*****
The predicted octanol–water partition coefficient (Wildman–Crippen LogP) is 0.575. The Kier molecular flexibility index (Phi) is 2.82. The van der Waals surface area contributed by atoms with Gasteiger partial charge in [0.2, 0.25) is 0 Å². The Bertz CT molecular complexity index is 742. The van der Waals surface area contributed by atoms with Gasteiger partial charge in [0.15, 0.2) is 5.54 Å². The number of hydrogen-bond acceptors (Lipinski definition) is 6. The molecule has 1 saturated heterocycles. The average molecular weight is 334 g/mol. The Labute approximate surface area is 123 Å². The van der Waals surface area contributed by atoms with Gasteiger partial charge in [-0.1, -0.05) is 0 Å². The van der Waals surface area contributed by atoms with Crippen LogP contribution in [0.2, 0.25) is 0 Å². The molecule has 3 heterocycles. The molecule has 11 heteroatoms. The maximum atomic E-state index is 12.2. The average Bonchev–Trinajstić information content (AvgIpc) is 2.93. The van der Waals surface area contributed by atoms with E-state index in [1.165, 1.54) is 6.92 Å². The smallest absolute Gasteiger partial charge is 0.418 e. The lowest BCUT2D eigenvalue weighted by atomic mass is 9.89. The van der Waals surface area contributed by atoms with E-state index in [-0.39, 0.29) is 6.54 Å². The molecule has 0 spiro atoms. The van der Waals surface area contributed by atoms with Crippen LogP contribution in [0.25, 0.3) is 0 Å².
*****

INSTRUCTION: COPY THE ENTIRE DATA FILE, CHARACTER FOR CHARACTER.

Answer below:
The predicted octanol–water partition coefficient (Wildman–Crippen LogP) is 0.575. The Kier molecular flexibility index (Phi) is 2.82. The van der Waals surface area contributed by atoms with Gasteiger partial charge in [0.2, 0.25) is 0 Å². The Bertz CT molecular complexity index is 742. The van der Waals surface area contributed by atoms with Gasteiger partial charge in [0.15, 0.2) is 5.54 Å². The number of hydrogen-bond acceptors (Lipinski definition) is 6. The molecule has 1 saturated heterocycles. The average molecular weight is 334 g/mol. The Labute approximate surface area is 123 Å². The van der Waals surface area contributed by atoms with Gasteiger partial charge in [-0.1, -0.05) is 0 Å². The van der Waals surface area contributed by atoms with Crippen LogP contribution in [0.2, 0.25) is 0 Å². The molecule has 3 heterocycles. The molecule has 11 heteroatoms. The maximum atomic E-state index is 12.2. The average Bonchev–Trinajstić information content (AvgIpc) is 2.93. The van der Waals surface area contributed by atoms with E-state index in [1.165, 1.54) is 6.92 Å². The smallest absolute Gasteiger partial charge is 0.418 e. The lowest BCUT2D eigenvalue weighted by atomic mass is 9.89. The van der Waals surface area contributed by atoms with E-state index in [-0.39, 0.29) is 6.54 Å². The molecule has 0 spiro atoms. The van der Waals surface area contributed by atoms with Crippen LogP contribution in [0.25, 0.3) is 0 Å².